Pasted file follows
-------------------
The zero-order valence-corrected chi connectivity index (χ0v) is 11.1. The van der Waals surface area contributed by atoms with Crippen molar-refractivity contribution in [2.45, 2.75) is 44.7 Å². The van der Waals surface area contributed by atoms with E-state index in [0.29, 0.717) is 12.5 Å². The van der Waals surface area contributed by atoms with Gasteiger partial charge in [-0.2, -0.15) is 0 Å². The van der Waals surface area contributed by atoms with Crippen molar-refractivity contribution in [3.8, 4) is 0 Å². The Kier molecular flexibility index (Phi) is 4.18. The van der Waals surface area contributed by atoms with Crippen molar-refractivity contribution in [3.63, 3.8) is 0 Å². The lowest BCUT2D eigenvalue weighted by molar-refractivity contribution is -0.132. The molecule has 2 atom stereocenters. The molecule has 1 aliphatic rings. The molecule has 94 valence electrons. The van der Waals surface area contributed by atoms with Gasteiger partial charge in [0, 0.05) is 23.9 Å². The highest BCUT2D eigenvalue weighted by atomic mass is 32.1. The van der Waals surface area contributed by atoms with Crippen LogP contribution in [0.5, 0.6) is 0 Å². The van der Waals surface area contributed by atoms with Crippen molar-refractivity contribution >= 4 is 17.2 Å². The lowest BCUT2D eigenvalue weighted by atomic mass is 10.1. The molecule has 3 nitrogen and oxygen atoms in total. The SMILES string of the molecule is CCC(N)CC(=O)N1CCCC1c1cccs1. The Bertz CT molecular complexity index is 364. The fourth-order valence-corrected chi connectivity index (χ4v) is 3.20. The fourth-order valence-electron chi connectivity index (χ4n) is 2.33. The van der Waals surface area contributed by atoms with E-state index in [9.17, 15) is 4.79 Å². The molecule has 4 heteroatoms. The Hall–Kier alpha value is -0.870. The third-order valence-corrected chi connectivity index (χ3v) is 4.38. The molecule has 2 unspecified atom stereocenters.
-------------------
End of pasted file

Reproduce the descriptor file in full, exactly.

The zero-order valence-corrected chi connectivity index (χ0v) is 11.1. The van der Waals surface area contributed by atoms with Crippen molar-refractivity contribution in [2.45, 2.75) is 44.7 Å². The van der Waals surface area contributed by atoms with E-state index in [0.29, 0.717) is 12.5 Å². The van der Waals surface area contributed by atoms with Gasteiger partial charge in [-0.2, -0.15) is 0 Å². The van der Waals surface area contributed by atoms with Crippen molar-refractivity contribution in [3.8, 4) is 0 Å². The Kier molecular flexibility index (Phi) is 4.18. The van der Waals surface area contributed by atoms with Crippen molar-refractivity contribution in [3.63, 3.8) is 0 Å². The lowest BCUT2D eigenvalue weighted by molar-refractivity contribution is -0.132. The molecule has 2 atom stereocenters. The molecule has 1 aliphatic rings. The molecule has 94 valence electrons. The van der Waals surface area contributed by atoms with Gasteiger partial charge in [0, 0.05) is 23.9 Å². The highest BCUT2D eigenvalue weighted by atomic mass is 32.1. The van der Waals surface area contributed by atoms with Crippen LogP contribution in [0.5, 0.6) is 0 Å². The van der Waals surface area contributed by atoms with Crippen molar-refractivity contribution >= 4 is 17.2 Å². The lowest BCUT2D eigenvalue weighted by atomic mass is 10.1. The molecule has 3 nitrogen and oxygen atoms in total. The SMILES string of the molecule is CCC(N)CC(=O)N1CCCC1c1cccs1. The Bertz CT molecular complexity index is 364. The fourth-order valence-corrected chi connectivity index (χ4v) is 3.20. The fourth-order valence-electron chi connectivity index (χ4n) is 2.33. The van der Waals surface area contributed by atoms with E-state index in [9.17, 15) is 4.79 Å². The molecule has 4 heteroatoms. The Hall–Kier alpha value is -0.870. The third-order valence-corrected chi connectivity index (χ3v) is 4.38. The molecule has 2 unspecified atom stereocenters.